Power BI CONCATENATE Function: How and When to Use it

By:   |   Updated: 2021-11-03   |   Comments   |   Related: > Power BI


In DAX, there are two concatenating functions which are among the DAX functions that are used to join or concatenate strings together in Microsoft Power BI. These functions are the CONCATENATE and the CONCATENATEX functions. The main differences in both include how they are used along with some other factors to consider while using these functions.

In this article, we will look at the CONCATENATE function in more detail, and we will also demonstrate examples of common business cases where this function could be best used.


To better understand this function, it is better to start by describing the constituents of its syntax.


The DAX CONCATENATE function joins/combines two strings into a single text string. While using this DAX function it is important to understand the following factors:

  • If you are using row-level security (RLS) rules or need to create a calculated column in your data that depends on a Direct Query mode, the use of CONCATENATE function is currently not supported.
  • Note that although the CONCATENATE function in Excel accepts up to 255 arguments, the DAX CONCATENATE function only accepts two arguments. Check my other article here on how you can overcome this limitation.
  • Where you need to include text strings directly (instead of using column references) in the join, you should ensure you enclose each string in a double quotation. We will see examples in this article later.
  • Last but not the least, the joined strings in the CONCATENATE function can be numbers, column references (where the column contains appropriate values), texts, Boolean values represented as texts, or a mixture of any of these.


As the DAX CONCATENATE function only accepts two arguments, the syntax is very simple as seen below.

CONCATENATE(<text1>, <text2>)  

So, when and how do you use this DAX function? I have described some common use cases when you would usually need to use the CONCATENATE function in DAX below.

Concatenate Literals

By concatenate literals we mean that you need to combine two string values that you provide as arguments to create a single new string value. There are reasons to do this in Power BI development, including when you need to create a "Title" for your visual or report page using conditional formatting. See the example code I have created below.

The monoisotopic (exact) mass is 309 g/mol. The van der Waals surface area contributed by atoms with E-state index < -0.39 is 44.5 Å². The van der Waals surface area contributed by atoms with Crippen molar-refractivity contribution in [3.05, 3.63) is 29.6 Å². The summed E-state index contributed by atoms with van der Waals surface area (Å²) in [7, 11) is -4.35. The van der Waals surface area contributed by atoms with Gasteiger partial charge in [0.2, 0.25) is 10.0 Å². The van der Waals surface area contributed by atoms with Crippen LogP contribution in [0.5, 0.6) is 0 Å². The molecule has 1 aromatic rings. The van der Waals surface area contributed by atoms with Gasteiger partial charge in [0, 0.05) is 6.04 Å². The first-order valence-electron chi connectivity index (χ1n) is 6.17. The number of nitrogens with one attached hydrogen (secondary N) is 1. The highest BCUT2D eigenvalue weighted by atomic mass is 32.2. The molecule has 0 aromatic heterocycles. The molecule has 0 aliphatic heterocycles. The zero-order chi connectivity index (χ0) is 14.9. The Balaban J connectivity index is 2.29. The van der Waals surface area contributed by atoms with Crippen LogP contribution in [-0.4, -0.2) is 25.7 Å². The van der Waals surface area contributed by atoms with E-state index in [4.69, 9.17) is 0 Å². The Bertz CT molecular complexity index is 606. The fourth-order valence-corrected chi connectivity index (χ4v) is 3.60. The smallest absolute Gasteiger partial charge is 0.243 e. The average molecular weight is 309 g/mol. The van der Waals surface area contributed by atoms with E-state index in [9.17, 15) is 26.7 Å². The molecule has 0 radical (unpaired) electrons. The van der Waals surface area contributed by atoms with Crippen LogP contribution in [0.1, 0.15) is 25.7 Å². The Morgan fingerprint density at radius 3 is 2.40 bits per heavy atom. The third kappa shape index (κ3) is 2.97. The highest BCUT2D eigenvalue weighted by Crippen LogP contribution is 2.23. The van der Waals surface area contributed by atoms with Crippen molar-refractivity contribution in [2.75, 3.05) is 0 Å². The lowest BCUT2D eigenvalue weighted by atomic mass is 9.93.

Title 1 =
CONCATENATE ( "Transactions ", "Period" )

Note in the measure I created that I have deliberately left a space at the front of "Transactions" to ensure there is a space between the two arguments. A sample table visual I have used this "Title 1" on is as seen in the diagram below.

CONCATENATE function for literals in measure titles

To use the concatenated measure as visual title you would need to configure it on the Title conditional formatting. Get more details on how to do this in this article.

Concatenate Strings in Columns

This refers to when you need to concatenate values in two columns of a dataset. Let’s use the dataset below for example, to combine the "First Name" and "Last Name" into a single column called "Full Names".

Sample table showing First and Last names

To do this we will create a calculated column as follows.

Full Names =
    Sample_HR_Dataset_v2[First Name],
    CONCATENATE ( " ", Sample_HR_Dataset_v2[Last Name] )

Note that I have used a Nested concatenate expression here. This is to help me eliminate the limitation of two arguments in the DAX CONCATENATE function. There are other ways to approach and eliminate this limitation, see my other article here on how this is done. See the table below showing the calculated column using CONCATENATE function.

Sample table showing Full Names created  using CONCATENATE

What if we needed to create the "Full Name" column to include the "Middle Initial" column at the middle. This would result in additional argument in the DAX CONCATENATE formula. But we can again eliminate this limitation by being a little more creative. To do this we will use the DAX calculated column formula below.

Full Names v2 =
        Sample_HR_Dataset_v2[First Name],